IT was Britain’s first motorway with the first stretch having opened in 1958.

But by 1993, the M6 needed upgrading to cope with the increasing amount of traffic on the roads.

A £37.5 million scheme started around junction 31 at Samlesbury which would involve the building of three new bridges over the River Ribble.

One would allow a widening of the existing motorway and the others would carry new north and southbound slip roads in a bid to ease the congestion which had started to plague the junction.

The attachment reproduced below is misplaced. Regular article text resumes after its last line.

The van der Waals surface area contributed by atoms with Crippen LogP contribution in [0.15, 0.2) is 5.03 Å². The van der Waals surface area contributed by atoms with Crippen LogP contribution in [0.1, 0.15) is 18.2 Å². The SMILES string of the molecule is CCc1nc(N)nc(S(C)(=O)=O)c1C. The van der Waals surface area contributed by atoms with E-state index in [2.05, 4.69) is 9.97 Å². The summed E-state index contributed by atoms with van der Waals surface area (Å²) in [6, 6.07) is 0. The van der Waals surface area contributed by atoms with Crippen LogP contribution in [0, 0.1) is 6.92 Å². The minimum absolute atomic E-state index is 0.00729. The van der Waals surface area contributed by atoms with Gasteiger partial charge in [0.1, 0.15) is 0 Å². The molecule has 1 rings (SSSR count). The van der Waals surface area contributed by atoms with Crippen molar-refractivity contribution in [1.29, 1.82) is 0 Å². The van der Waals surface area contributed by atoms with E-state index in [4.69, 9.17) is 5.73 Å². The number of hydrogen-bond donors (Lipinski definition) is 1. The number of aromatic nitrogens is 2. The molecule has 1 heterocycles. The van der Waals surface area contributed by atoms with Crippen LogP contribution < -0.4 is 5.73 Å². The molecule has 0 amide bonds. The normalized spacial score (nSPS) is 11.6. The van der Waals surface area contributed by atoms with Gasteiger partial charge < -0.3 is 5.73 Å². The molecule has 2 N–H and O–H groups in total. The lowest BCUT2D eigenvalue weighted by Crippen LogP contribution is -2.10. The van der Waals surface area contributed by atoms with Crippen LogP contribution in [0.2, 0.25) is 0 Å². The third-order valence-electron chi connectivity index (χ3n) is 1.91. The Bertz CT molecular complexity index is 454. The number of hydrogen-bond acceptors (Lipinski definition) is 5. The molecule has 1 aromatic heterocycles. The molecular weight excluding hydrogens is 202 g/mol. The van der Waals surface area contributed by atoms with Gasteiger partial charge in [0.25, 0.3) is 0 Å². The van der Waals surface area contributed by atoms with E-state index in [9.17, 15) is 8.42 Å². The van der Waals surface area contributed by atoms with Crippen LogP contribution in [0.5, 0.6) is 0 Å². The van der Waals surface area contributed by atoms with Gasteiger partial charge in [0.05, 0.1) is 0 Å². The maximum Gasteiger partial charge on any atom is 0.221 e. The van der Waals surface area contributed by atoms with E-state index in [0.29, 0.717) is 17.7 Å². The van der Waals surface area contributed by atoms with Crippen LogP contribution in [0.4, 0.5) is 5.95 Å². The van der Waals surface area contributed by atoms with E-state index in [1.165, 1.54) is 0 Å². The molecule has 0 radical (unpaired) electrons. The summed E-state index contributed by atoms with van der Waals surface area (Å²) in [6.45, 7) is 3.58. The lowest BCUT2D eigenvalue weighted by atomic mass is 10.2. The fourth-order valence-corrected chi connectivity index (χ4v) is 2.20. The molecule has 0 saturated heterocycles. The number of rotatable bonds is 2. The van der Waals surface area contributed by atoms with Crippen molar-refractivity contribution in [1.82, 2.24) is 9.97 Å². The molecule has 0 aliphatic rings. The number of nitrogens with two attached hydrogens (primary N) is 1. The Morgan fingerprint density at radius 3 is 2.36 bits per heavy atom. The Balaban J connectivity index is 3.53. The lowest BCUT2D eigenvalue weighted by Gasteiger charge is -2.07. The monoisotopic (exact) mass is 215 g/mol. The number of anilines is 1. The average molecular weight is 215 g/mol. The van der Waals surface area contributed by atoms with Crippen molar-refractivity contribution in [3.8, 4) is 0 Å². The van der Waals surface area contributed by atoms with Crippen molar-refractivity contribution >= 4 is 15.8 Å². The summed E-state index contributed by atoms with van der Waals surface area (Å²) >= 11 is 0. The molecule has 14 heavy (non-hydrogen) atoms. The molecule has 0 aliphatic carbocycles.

It would take more than 12 months to complete the project which presented contractors with a number of problems. Thousands of tons of sandy soil were excavated around the site for the new road layout and man-made islands had to be built in the Ribble for the new bridge supports.

For months the area was a vast building site but on May 4, 1994, traffic was able to use the new slip roads for the first time. For many drivers it was then a question of learning the new road layout.